hence k) must change so that =0/n and k=nk0
Ch 1, 30
Index of Refraction
Going back to the solution to the wave equation, we
can express it explicitly for propagation in a
material with index of refraction n

If n is complex such that n=n+i n

we have

and we see n is related to the absorption


coefficient used in Beers law:
by =2nk0. Ch 1, 31
Phase Velocity
For a sinusoidal wave, or a waveform comprised of
many sinusoidal components that all propagate at
the same velocity, the waveform will move at the
phase velocity of the sinusoidal components

Weve seen already that the phase velocity is

vp=/k

What happens if the different components of the


wave have different phase velocities (i.e. because
of dispersion)?

Ch 1, 32
Phase and Group Velocity

No dispersion (vp=vg)
E1
E2
E1+E2

Dispersion (vpvg)
E1
E2
E1+E2

Ch 1, 33
Group Velocity
When the various frequency components of a
waveform have different phase velocities, the
phase velocity of the waveform is an average of
these velocities (the phase velocity of the
carrier wave), but the waveform itself moves at
a different speed than the underlying carrier
wave called the group velocity.

Ch 1, 34
Group vs Phase velocity
An analogy that may be useful for understanding
the difference comes from velodrome cycling:

Riders race as a team


and take turns as
leader with the old
leader peeling away
and going to the back
of the pack

As riders make their way from the rear of the


pack to the front they are moving faster than the
group that they are in
Ch 1, 35
Group Velocity
The phase velocity of a wave is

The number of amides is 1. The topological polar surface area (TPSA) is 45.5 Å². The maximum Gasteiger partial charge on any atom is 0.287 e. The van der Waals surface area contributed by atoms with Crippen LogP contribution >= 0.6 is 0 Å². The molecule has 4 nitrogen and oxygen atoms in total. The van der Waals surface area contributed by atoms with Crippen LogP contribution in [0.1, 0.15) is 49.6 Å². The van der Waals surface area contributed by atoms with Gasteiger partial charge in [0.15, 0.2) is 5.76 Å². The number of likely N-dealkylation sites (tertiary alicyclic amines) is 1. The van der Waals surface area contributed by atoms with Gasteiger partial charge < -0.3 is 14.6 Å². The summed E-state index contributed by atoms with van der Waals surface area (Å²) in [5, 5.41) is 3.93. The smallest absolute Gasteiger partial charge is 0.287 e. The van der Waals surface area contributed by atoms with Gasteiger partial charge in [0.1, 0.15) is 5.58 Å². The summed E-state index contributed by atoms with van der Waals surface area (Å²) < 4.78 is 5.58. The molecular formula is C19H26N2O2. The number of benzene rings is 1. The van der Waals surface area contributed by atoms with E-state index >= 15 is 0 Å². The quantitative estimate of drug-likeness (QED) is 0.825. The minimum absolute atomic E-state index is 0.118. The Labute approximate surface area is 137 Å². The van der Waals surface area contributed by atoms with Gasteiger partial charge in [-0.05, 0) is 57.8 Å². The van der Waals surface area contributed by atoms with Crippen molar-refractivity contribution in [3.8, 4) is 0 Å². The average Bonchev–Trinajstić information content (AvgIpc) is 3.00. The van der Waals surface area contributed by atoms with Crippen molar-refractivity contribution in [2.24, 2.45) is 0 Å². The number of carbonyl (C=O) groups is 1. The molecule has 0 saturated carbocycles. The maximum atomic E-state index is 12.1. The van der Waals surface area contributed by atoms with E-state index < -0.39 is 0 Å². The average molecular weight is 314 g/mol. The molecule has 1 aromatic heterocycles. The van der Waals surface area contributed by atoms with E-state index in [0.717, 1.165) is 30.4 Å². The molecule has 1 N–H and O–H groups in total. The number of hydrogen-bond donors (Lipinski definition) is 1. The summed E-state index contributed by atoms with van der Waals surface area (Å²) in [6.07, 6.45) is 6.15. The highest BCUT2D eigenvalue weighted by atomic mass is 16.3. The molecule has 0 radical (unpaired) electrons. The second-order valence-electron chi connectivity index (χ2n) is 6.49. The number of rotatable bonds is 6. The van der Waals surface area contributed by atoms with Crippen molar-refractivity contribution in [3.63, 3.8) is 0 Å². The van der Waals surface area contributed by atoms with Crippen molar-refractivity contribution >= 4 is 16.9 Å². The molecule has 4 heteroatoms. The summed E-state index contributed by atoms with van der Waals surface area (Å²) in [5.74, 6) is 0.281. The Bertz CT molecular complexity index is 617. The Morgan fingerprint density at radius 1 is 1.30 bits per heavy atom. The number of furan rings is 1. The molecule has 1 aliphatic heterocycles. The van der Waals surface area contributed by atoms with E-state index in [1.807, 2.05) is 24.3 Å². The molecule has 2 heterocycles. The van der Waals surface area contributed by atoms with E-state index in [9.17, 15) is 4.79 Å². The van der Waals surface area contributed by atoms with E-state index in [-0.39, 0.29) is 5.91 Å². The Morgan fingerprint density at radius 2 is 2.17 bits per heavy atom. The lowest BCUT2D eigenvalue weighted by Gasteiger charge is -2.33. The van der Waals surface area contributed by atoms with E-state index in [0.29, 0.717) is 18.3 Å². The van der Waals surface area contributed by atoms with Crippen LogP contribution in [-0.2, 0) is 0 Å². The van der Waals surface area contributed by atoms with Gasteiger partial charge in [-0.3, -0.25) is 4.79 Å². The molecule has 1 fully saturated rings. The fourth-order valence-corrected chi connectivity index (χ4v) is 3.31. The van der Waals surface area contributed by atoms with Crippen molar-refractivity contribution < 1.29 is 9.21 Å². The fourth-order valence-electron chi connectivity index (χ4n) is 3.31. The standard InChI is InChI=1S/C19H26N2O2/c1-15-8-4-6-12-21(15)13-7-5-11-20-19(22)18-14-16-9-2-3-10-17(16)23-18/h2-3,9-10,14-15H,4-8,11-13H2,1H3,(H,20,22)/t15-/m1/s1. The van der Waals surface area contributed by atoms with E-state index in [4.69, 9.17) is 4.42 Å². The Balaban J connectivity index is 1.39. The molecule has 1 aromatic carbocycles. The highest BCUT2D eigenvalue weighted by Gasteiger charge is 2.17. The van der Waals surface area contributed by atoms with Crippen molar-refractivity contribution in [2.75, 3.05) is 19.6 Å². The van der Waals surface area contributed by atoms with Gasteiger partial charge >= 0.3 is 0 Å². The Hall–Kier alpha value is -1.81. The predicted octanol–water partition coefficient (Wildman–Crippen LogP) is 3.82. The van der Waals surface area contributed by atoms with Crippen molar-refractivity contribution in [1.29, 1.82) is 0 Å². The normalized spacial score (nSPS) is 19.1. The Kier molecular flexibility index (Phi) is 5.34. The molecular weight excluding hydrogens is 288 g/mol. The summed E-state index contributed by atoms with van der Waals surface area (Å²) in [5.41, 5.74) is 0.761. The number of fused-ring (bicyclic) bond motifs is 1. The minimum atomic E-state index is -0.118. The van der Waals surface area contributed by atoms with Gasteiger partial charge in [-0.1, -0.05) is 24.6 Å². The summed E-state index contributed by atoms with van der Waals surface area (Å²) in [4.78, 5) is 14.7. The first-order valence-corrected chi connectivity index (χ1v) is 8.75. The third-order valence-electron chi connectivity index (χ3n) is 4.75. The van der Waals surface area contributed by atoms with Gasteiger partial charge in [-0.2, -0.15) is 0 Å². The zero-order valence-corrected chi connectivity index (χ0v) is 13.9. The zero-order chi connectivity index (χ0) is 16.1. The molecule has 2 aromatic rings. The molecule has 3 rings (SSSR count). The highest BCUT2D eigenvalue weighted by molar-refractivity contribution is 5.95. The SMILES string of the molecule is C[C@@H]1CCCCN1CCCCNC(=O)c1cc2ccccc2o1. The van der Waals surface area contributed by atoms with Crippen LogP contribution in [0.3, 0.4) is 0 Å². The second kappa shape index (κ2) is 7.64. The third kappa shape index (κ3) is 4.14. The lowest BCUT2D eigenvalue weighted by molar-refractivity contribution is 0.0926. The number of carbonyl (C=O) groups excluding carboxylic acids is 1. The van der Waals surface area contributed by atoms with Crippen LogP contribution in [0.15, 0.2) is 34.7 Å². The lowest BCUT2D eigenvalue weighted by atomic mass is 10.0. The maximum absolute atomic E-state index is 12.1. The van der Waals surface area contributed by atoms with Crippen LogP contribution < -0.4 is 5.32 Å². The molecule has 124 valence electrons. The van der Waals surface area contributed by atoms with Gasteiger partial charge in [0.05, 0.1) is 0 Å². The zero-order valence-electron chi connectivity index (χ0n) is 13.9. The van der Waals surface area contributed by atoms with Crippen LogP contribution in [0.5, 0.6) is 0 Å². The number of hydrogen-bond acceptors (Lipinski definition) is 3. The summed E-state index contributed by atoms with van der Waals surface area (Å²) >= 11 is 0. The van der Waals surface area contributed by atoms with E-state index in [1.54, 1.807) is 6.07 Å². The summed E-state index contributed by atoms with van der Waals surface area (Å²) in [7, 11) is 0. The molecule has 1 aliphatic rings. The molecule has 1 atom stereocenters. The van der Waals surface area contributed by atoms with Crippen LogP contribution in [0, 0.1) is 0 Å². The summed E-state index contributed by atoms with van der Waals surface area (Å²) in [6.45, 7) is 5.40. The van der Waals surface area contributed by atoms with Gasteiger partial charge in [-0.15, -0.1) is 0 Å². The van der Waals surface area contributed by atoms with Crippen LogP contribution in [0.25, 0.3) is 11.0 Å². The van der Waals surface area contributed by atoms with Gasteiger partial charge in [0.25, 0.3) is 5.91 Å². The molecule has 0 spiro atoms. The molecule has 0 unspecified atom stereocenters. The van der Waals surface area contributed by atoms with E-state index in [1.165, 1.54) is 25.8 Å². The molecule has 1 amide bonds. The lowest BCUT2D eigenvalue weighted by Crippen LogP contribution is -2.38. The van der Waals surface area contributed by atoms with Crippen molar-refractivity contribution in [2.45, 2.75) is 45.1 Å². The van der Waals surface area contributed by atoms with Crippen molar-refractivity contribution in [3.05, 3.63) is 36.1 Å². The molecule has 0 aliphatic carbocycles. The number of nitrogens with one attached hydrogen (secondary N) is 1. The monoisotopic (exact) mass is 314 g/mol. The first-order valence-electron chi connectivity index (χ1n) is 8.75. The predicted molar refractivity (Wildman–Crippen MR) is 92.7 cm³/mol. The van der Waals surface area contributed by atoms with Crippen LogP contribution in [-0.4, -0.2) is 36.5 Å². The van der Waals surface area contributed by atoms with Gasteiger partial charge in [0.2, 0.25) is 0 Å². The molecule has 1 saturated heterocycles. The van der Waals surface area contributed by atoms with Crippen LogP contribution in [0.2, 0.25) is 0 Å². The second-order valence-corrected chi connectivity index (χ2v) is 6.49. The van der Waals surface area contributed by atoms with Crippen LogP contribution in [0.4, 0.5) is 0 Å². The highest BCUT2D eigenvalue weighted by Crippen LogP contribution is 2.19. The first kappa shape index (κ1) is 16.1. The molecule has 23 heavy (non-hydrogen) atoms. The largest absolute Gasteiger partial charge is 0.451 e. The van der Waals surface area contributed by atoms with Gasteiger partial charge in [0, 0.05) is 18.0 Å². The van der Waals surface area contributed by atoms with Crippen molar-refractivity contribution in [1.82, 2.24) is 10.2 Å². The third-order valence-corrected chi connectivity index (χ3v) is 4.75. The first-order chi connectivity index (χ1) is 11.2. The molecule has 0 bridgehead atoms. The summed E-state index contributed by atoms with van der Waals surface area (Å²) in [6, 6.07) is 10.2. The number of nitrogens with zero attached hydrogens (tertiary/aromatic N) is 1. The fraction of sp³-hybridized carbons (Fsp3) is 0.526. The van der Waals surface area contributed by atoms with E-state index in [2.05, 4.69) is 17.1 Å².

v=
k
and comes from the change in the position of the
wavefronts as a function of time

The waveform moves at a rate that depends on the


relative position of the component wavefronts as a
function of time. This is the group velocity and is
d
vg =
dk
which can be found if you have ! "
c k dn
! != !vk! =! ! ! k! ! giving vg = v 1
n(k) n dk Ch 1, 36
Slow Light
How slow can light be made to go?

In a Bose-Einstein Condensate light tuned to the


atomic resonance tremendous dispersion and has
been slowed to a speed of See Hau, et al. Light speed reduction to 17
metres per second in an ultracold atomic
gas, Nature 397, 594 - 598 (18 February
1999)

normal
normaldispersion
dispersion
!(")

normal dispersion

n(")
anomalous dispersion

Ch 1, 37
Example
Given the dispersion equation
" #
N e2 ! fj
n () = 1 +
2
2 2
"0 me j 0j

where fj is the fraction of electrons that have a


resonant frequency of 0j, find the phase
velocity and group velocity of high frequency
electromagnetic waves (>>oj)

Ch 1, 38
Example
" #
2 !
N e fj
n2 () = 1 + 2 2
"0 me j 0j
The phase velocity is v=c/n so
% 2
&
c Ne
v=! $ c 1 + 2! m 2
N e2
" # fj 0 e
1+ !0 me j 2 2
0j

The group velocity can be found from

d
vg =
dk
Ch 1, 39
Example
" #
2 !
N e fj d
n2 () = 1 + 2 2 vg =
"0 me j 0j dk
! n
using! ! ! f!j =
! 1! and k=
j c
! 2
"
n Ne
k= 1
c c 2"0 me 2
! "
dk 1 d(n) 1 Ne 2
= +
d c d c 2"0 me 2
d c
vg = =
dk 1 + N e2 /2me "0 2 Ch 1, 40
Warning
For the analysis so far we have treated and
as being scalars meaning the waves are
propagating through isotropic materials.

What changes if the materials are not isotropic?

Ch 1, 41
References
Yariv & Yeh Optical Waves in Crystals chapter
1.1-1.5

Hecht Optics chapter 2.3-2.9, 7.2, 7.3, 7.6

Ch 1,42